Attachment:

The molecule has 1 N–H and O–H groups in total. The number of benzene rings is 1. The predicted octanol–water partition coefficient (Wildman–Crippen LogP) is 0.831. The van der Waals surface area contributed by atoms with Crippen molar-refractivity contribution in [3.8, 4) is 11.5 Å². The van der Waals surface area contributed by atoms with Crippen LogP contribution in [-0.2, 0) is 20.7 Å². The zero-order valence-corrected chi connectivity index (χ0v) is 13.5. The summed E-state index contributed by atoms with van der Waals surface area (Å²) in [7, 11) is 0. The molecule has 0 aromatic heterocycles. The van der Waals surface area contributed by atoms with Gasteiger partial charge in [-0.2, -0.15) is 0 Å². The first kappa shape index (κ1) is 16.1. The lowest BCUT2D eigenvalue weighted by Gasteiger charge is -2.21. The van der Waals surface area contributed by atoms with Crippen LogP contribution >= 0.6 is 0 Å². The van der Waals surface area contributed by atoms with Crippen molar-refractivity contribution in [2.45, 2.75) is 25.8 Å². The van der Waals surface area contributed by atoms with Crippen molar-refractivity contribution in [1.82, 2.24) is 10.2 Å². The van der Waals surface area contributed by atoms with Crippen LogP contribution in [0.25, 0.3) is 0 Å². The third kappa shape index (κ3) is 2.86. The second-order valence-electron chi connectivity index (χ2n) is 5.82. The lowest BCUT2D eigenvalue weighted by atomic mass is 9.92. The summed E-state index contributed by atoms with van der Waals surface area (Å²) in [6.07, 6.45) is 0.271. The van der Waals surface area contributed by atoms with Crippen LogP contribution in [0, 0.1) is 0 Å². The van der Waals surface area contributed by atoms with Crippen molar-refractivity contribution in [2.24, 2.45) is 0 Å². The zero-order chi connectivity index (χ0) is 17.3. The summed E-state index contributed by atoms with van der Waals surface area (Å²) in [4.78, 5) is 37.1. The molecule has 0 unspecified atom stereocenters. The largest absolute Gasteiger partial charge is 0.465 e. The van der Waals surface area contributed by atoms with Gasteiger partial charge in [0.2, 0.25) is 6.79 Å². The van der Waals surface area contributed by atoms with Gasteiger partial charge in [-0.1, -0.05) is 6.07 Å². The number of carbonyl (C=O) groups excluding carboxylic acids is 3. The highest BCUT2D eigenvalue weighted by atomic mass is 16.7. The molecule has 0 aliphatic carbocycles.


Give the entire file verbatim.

The molecule has 1 N–H and O–H groups in total. The number of benzene rings is 1. The predicted octanol–water partition coefficient (Wildman–Crippen LogP) is 0.831. The van der Waals surface area contributed by atoms with Crippen molar-refractivity contribution in [3.8, 4) is 11.5 Å². The van der Waals surface area contributed by atoms with Crippen LogP contribution in [-0.2, 0) is 20.7 Å². The zero-order valence-corrected chi connectivity index (χ0v) is 13.5. The summed E-state index contributed by atoms with van der Waals surface area (Å²) in [7, 11) is 0. The molecule has 0 aromatic heterocycles. The van der Waals surface area contributed by atoms with Gasteiger partial charge in [-0.2, -0.15) is 0 Å². The first kappa shape index (κ1) is 16.1. The lowest BCUT2D eigenvalue weighted by Gasteiger charge is -2.21. The van der Waals surface area contributed by atoms with Crippen LogP contribution >= 0.6 is 0 Å². The van der Waals surface area contributed by atoms with Crippen molar-refractivity contribution in [2.45, 2.75) is 25.8 Å². The van der Waals surface area contributed by atoms with Crippen molar-refractivity contribution in [1.82, 2.24) is 10.2 Å². The van der Waals surface area contributed by atoms with Crippen LogP contribution in [0.25, 0.3) is 0 Å². The third kappa shape index (κ3) is 2.86. The second-order valence-electron chi connectivity index (χ2n) is 5.82. The lowest BCUT2D eigenvalue weighted by atomic mass is 9.92. The summed E-state index contributed by atoms with van der Waals surface area (Å²) in [6.07, 6.45) is 0.271. The van der Waals surface area contributed by atoms with Crippen LogP contribution in [0, 0.1) is 0 Å². The van der Waals surface area contributed by atoms with Crippen molar-refractivity contribution in [2.24, 2.45) is 0 Å². The zero-order chi connectivity index (χ0) is 17.3. The summed E-state index contributed by atoms with van der Waals surface area (Å²) in [4.78, 5) is 37.1. The molecule has 0 unspecified atom stereocenters. The largest absolute Gasteiger partial charge is 0.465 e. The van der Waals surface area contributed by atoms with Gasteiger partial charge in [0.2, 0.25) is 6.79 Å². The van der Waals surface area contributed by atoms with Gasteiger partial charge in [-0.1, -0.05) is 6.07 Å². The number of carbonyl (C=O) groups excluding carboxylic acids is 3. The highest BCUT2D eigenvalue weighted by atomic mass is 16.7. The molecule has 0 aliphatic carbocycles.